When you have installed LibreOffice 4.1 it looks very much like OpenOffice 4.0 with different icons. It also has broadly the same features, with some extras.
The interface is firmly in the menus and toolbars era, although the toolbar icons in LibreOffice are larger and slightly easier to make out than in OpenOffice. Many dialogue boxes are also larger with better layouts, except for the Find & Replace dialogue, which looks cramped compared to the OpenOffice Writer Find & Replace. However, if you just want to find a word you can use the search bar that opens at the bottom of your document in all the LibreOffice applications. Also, you can now choose whether you only want to find words with the right case (Office rather than office, for example).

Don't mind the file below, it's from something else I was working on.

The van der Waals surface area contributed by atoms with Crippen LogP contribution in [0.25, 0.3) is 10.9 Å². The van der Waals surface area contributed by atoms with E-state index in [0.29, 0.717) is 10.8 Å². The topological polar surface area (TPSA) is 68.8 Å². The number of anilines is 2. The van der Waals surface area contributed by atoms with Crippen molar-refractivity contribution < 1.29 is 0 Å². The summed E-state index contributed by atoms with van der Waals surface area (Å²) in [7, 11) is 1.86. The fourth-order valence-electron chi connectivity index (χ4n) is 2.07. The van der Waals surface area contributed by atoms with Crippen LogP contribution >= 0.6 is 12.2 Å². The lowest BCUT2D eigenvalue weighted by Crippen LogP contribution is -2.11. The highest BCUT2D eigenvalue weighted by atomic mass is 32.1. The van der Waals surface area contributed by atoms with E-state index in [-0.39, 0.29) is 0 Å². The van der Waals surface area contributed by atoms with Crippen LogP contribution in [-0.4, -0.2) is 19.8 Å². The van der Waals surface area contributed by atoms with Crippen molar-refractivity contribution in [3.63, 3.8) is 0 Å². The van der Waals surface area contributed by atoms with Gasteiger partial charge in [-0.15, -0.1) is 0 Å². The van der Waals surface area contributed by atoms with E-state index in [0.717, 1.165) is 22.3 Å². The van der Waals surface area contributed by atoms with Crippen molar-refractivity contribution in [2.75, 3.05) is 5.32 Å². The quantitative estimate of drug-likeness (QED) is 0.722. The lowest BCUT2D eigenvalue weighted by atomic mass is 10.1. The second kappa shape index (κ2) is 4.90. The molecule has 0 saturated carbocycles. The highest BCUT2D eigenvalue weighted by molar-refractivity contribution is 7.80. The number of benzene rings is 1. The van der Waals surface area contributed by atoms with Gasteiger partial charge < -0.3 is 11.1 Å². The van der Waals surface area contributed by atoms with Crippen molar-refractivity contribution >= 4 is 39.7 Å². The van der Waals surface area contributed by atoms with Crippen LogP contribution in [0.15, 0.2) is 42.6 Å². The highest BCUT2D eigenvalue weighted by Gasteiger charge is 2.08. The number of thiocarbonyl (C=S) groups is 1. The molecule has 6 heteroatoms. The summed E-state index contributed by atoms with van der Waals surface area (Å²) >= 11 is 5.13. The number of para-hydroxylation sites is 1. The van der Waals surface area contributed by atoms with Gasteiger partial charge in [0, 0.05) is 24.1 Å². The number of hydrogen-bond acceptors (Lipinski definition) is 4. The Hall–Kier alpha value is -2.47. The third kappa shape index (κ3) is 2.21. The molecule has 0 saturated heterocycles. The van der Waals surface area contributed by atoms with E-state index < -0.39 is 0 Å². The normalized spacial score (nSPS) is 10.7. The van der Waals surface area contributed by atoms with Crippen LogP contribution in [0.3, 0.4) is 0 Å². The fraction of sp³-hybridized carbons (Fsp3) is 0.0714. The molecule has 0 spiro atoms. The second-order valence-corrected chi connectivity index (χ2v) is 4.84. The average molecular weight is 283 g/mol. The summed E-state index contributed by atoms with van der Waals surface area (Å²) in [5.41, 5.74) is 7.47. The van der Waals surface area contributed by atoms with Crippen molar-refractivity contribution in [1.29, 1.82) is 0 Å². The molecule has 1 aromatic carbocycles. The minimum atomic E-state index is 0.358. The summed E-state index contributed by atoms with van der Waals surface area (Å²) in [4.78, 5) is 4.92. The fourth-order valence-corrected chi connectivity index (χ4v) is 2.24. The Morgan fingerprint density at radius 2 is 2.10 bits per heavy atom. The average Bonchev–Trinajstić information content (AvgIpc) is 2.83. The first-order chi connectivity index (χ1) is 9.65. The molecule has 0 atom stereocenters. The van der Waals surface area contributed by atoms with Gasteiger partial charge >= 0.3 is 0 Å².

LibreOffice 4.1 offers similar links to templates and extensions on its start page as OpenOffice 4.0, and they’re equally confusing for inexperienced users. The site concentrates on telling you how to upload templates rather than how to find and download them, and the template section isn’t as well designed as the OpenOffice site.
One of new features – the sidebar – may look familiar from older versions of Microsoft or OpenOffice 4.0. It reflects the fact that the Document Foundation that maintains LibreOffice is able to incorporate code from OpenOffice to fix bugs, remove unused features or improve performance.